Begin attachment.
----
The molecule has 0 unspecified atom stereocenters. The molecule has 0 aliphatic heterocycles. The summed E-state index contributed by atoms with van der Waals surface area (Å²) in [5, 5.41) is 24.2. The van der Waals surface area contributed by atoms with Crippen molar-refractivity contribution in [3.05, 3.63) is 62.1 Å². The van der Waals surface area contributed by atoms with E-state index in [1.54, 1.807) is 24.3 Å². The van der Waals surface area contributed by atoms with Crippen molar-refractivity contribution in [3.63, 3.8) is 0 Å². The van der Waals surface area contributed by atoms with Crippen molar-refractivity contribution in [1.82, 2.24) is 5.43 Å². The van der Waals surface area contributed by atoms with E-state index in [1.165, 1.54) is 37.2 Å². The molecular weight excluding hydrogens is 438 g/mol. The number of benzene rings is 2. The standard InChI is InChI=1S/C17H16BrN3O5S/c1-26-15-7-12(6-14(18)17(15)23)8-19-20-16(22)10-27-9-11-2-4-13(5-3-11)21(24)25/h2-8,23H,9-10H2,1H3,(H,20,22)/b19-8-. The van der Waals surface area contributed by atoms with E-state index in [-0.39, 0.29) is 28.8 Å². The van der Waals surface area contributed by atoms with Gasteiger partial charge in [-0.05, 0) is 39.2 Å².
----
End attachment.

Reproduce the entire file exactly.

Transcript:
The molecule has 0 unspecified atom stereocenters. The molecule has 0 aliphatic heterocycles. The summed E-state index contributed by atoms with van der Waals surface area (Å²) in [5, 5.41) is 24.2. The van der Waals surface area contributed by atoms with Crippen molar-refractivity contribution in [3.05, 3.63) is 62.1 Å². The van der Waals surface area contributed by atoms with E-state index in [1.54, 1.807) is 24.3 Å². The van der Waals surface area contributed by atoms with Crippen molar-refractivity contribution in [3.63, 3.8) is 0 Å². The van der Waals surface area contributed by atoms with Crippen molar-refractivity contribution in [1.82, 2.24) is 5.43 Å². The van der Waals surface area contributed by atoms with E-state index in [1.165, 1.54) is 37.2 Å². The molecular weight excluding hydrogens is 438 g/mol. The number of benzene rings is 2. The standard InChI is InChI=1S/C17H16BrN3O5S/c1-26-15-7-12(6-14(18)17(15)23)8-19-20-16(22)10-27-9-11-2-4-13(5-3-11)21(24)25/h2-8,23H,9-10H2,1H3,(H,20,22)/b19-8-. The van der Waals surface area contributed by atoms with E-state index in [-0.39, 0.29) is 28.8 Å². The van der Waals surface area contributed by atoms with Gasteiger partial charge in [-0.05, 0) is 39.2 Å².